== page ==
Mindy Rosewitz, the museum curator of U.S. Army Mobilization Museum of Fort Dix, was manning a table promoting the museum. She said half of the museum’s displays were present at the air show.
“We have group tours and schedule visits. Due to most not having military access to the base we arrange the visits,” Rosewitz said. The displays present at the air show included various mannequins wearing uniforms from World War I, World War II and present day including the attire of a civilian in the middle east.
Next to the Fort Dix museum booth, US Army Master Sgt. Juan Duque was demonstrating the Miles rifle, a military version of “what children use to play laser tag. We use this for training purposes.” Duque was also demonstrating a laser version of a 9-millimeter hand gun.
Military history was also displayed in another section of the hangar devoted entirely to service personnel, uniforms and equipment used during World War II. Protective gear used on the Boeing B-17 Flying Fortress was seen along with a simulation of what an airman on a bomber would see during a bombing run.
Retired Air Force veteran Pat Ragosta felt a bit of nostalgia beyond talking to visitors about military history. He once worked in the very hangar where he was providing information as part of the Mid Atlantic Air Museum. “I once worked here in this hanger. When the Air Force was looking for a wing man to serve as a historian, everyone present that day turned around and looked at me because they knew I was always reading military history books.
“This is strictly for World War II history. We have a dozen members here this weekend. Usually we would have more but there is a number of shows taking place back to back and as volunteers we pay our own way for transportation. Most of those here today are from north Jersey. It is important to preserve the past.”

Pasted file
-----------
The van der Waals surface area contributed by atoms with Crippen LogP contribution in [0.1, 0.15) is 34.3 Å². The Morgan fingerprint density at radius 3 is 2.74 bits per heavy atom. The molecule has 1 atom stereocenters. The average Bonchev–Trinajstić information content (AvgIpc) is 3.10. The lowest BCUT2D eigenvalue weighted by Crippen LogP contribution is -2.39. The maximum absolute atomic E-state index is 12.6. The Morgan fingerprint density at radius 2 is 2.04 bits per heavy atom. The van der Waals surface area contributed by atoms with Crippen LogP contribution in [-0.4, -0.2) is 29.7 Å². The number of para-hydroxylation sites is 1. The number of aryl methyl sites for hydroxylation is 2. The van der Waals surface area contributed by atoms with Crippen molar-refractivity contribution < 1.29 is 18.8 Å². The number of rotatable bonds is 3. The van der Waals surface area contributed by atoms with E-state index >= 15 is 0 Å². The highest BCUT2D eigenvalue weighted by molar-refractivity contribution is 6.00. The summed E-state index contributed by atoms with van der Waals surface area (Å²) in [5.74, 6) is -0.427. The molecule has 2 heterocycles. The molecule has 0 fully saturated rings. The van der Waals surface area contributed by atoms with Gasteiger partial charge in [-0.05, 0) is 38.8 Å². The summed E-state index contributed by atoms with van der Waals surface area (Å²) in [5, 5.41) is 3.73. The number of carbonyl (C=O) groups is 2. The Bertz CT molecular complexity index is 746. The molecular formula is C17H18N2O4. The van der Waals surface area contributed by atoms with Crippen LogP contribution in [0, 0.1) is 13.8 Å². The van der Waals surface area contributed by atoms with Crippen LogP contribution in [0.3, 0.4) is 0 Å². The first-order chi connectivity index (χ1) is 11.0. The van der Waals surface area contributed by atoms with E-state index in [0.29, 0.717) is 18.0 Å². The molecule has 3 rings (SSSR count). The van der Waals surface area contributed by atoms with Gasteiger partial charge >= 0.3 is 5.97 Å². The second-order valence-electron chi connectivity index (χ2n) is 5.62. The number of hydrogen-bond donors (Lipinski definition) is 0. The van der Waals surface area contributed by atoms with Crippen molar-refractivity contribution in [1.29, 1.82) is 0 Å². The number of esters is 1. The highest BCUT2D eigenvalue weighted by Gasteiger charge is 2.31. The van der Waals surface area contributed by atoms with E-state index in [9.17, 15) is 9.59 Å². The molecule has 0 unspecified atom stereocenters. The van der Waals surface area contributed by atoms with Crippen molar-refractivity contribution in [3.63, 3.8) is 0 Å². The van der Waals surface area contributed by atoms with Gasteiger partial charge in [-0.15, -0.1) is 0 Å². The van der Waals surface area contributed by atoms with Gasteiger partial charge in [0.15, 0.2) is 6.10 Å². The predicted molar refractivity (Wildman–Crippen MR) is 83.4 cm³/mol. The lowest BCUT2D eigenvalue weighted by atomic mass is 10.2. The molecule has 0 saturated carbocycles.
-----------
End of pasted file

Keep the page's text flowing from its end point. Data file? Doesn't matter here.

The Civil Air Patrol, stationed near the Mid Atlantic Air Museum was focused on the future as they allowed young people and adults to try their hand at flying a plane on one of their six computers that provided a realistic flight simulation.
Lt. Col. Michael Castania serves as director of Aerospace Education for the Civil Air Patrol, which featured close to 20 cadets at the air show.
Castania said that the computer simulation was just one of many items including 15 STEM kits, focusing on educating young people in the areas of science, technology, engineering and mathematics as well as various text books. “For a $35 fee these can become available for use to any agency or organization involved in educating young people.”
“The flight simulator program shows you everything on a flight screen that would show you the actual conditions in 40 to 50 different aircraft. It emulates all airfields in New Jersey so you could see what it would be like to fly into a runway on McGuire AFB or Lakewood Airport. You may not be able to feel it but you can see what it is like to fly it,” Castania said.